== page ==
"No, what I found is that a number of individuals are looking at exactly what my policy is about, so they understand it better. And I'm encouraging individuals to not have a filter of others or the media, to go directly to my website and hear in my own words what I've been talking about," Leitch said after the debate.

But other leadership candidates continued to criticize her stand on immigration, arguing it could hurt the party in 2019.

"I believe it's very important for the leader of our party to not do or say anything in this leadership race to give them an edge, to help them sell a few more memberships, but ultimately damage our party's brand in 2019," Andrew Scheer told reporters.

Candidates participate in the Conservative leadership debate in Halifax on Saturday. Leadership hopefuls Lisa Raitt and Andrew Scheer criticized Leitch's stand on immigration, arguing it could hurt the party in 2019. (Andrew Vaughan/Canadian Press)

Lisa Raitt has said in the past she does not agree with Leitch's proposal to interview every immigrant on Canadian values.

"I don't agree with Kellie's policy on values testing... So I'm going to say those things when I think that they're going to be a problem to get elected," she said.

Leitch seemed unmoved by the criticism.

"If other candidates don't agree with me on that, that's perfectly fine, because the majority of Canadians are with me," she said.

MacKay on O'Leary: 'Commit first ... to Canada'

The newest candidate in the race faced some tough questions this weekend too.

O'Leary shows 'horrific lack of judgement,' says Michael Chong 2:33

A CBC News examination of Kevin O'Leary's media appearances and social media postings suggested that five or six days of his first week of campaigning were spent south of the border in New York City and Florida.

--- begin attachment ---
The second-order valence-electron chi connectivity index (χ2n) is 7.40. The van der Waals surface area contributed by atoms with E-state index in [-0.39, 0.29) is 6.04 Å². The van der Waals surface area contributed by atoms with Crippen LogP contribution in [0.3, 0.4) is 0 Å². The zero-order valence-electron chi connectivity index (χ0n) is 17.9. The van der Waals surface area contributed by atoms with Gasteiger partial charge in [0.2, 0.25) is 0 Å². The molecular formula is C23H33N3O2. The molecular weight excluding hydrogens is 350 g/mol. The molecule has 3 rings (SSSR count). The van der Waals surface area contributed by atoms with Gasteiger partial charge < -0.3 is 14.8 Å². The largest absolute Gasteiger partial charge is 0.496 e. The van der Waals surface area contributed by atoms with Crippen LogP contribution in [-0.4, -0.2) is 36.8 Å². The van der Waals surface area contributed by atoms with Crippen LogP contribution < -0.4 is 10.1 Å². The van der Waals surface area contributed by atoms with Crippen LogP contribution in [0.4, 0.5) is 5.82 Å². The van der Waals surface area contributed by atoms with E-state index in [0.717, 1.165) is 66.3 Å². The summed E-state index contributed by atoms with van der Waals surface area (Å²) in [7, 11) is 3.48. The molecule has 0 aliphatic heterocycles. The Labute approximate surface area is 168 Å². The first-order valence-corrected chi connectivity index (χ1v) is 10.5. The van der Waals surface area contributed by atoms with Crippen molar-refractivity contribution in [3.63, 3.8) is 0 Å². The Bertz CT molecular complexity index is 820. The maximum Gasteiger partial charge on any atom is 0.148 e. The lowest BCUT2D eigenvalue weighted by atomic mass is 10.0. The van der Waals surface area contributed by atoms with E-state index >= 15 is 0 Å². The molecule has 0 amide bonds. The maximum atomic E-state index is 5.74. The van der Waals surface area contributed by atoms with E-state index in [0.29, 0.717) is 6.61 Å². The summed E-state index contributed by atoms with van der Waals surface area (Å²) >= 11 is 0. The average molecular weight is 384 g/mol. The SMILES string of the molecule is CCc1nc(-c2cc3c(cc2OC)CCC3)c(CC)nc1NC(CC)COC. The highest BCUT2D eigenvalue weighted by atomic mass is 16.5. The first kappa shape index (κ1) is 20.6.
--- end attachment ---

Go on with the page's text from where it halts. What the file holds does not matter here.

O'Leary was unapologetic.

Kevin O'Leary is flanked by Steven Blaney, left, and Kellie Leitch at the Conservative leadership candidates' debate, in Halifax on Saturday. He says he's speaking up for Canadian interests when he's travelling in the U.S. (Canadian Press)

"I'm actually a household name in the United States as you know, and because of what's happening in trade and immigration I've become a spokesperson for Canada on  American networks. I'm spending a lot of time in New York talking our case, preparing for what's going to happen in these negotiations, because Trump this morning announced he's prepared to tear up NAFTA," O'Leary said Saturday as he arrived for the leadership debate in Halifax.

MacKay isn't sure Conservatives will agree with O'Leary.

"I think Canadians expect that you're going to commit first and foremost to Canada. Just as a provincial premier is going to commit to their province. I think that's one of those baseline expectations that most Canadians, most certainly that I have talked to, would share," MacKay said.

The day after the English-language Conservative leadership debate in Halifax, the front-runners are proving to take a markedly different approach than the rest. 2:35

About the Author

Susan Lunn

Susan Lunn has been covering politics in Ottawa since 2002. She has a special interest in health and the environment.